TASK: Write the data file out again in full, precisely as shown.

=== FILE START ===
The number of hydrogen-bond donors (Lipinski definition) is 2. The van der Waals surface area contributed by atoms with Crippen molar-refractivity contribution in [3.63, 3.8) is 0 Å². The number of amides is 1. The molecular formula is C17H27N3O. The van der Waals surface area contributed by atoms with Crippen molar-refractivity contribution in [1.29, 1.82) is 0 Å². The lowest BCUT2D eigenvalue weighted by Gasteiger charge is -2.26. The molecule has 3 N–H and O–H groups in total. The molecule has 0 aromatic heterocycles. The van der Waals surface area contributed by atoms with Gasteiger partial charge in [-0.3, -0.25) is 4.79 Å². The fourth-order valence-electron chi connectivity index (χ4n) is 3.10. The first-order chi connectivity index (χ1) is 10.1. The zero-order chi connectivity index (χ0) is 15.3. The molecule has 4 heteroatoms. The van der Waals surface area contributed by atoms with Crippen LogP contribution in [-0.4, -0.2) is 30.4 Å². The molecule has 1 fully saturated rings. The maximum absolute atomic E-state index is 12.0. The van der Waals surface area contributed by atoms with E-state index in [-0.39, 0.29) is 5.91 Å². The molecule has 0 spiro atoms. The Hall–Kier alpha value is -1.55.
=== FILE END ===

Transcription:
The number of hydrogen-bond donors (Lipinski definition) is 2. The van der Waals surface area contributed by atoms with Crippen molar-refractivity contribution in [3.63, 3.8) is 0 Å². The number of amides is 1. The molecular formula is C17H27N3O. The van der Waals surface area contributed by atoms with Crippen molar-refractivity contribution in [1.29, 1.82) is 0 Å². The lowest BCUT2D eigenvalue weighted by Gasteiger charge is -2.26. The molecule has 3 N–H and O–H groups in total. The molecule has 0 aromatic heterocycles. The van der Waals surface area contributed by atoms with Gasteiger partial charge in [-0.3, -0.25) is 4.79 Å². The fourth-order valence-electron chi connectivity index (χ4n) is 3.10. The first-order chi connectivity index (χ1) is 10.1. The zero-order chi connectivity index (χ0) is 15.3. The molecule has 4 heteroatoms. The van der Waals surface area contributed by atoms with Crippen LogP contribution in [-0.4, -0.2) is 30.4 Å². The molecule has 1 fully saturated rings. The maximum absolute atomic E-state index is 12.0. The van der Waals surface area contributed by atoms with E-state index in [-0.39, 0.29) is 5.91 Å². The molecule has 0 spiro atoms. The Hall–Kier alpha value is -1.55.